Sunday, March 31, 2013

Dont forget us

So Pope Francis took the ceremonial foot-washing of Maundy Thursday offsite, to a juvenile prison, and washed the feet of inmates there, including two young women, one of whom was a Bosnian Muslim. (I gather the Pope traditionally washes the feet only of priests, certainly only men.) This feels like a big deal. It came reflected back to me today at St. Luke and St. Matthew, my neighborhood Episcopal church here. The young rector (raised Methodist and not someone accustomed to seeing prophetic work done in Rome) devoted most of his Easter sermon to reading aloud letters which inmates of a juvenile prison in California sent Francis on hearing about it. Here are three of those he read:

Dear Pope Francis, 
Thank you for washing the feet of youth like us in Italy. 
We also are young and made mistakes. 
Society has given up on us, thank you 
that you have not given up on us. 

 Dear Pope Francis, 
I don't know if you have ever been to where I live.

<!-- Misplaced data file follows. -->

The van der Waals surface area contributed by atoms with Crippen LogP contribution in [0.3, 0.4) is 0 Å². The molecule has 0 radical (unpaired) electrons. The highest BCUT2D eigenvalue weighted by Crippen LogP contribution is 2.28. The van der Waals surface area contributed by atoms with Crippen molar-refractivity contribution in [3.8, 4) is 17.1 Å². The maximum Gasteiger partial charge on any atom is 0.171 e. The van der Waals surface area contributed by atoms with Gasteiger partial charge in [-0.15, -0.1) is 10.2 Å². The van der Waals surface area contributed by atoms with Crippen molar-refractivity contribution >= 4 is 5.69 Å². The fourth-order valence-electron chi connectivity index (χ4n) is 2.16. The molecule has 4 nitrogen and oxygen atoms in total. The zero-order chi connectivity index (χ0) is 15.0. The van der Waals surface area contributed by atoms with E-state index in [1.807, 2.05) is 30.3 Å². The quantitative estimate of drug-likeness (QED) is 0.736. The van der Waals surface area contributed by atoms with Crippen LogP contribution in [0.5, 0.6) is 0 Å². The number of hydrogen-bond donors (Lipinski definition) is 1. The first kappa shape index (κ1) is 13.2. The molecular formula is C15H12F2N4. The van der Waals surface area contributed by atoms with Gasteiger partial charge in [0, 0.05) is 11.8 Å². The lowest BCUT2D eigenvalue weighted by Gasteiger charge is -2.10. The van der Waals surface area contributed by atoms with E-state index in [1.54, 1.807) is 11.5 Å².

I have grown up in a jungle of gangs and drugs and violence. 
I have seen people killed. I have been hurt. 
We have been victims of violence. 
It is hard to be young and surrounded by darkness. 
Pray for me that one day I will be free 
and be able to help other youth like you do.

Dear Pope Francis, 
I think you are a humble man. 
When you read this letter you will have washed the feet of other kids like. 
I am writing this letter because you give me hope. 
I know one day with people like you us kids 
won't be given sentences that will keep us in prison for the rest of our lives. 
I pray for you. Dont forget us. 

The priest's somewhat smarmy point was something like "if an old man with one lung can do something in Italy which touches the lives of young people in Los Angeles, think what we could do," but clearly he was touched by Pope Francis' outreach to those on the margins of society. I'm wondering how many other people have been moved by this around the world - women and men, young people and old, Christians and non-Christians - and in what ways. It is a heartening thought for Easter.

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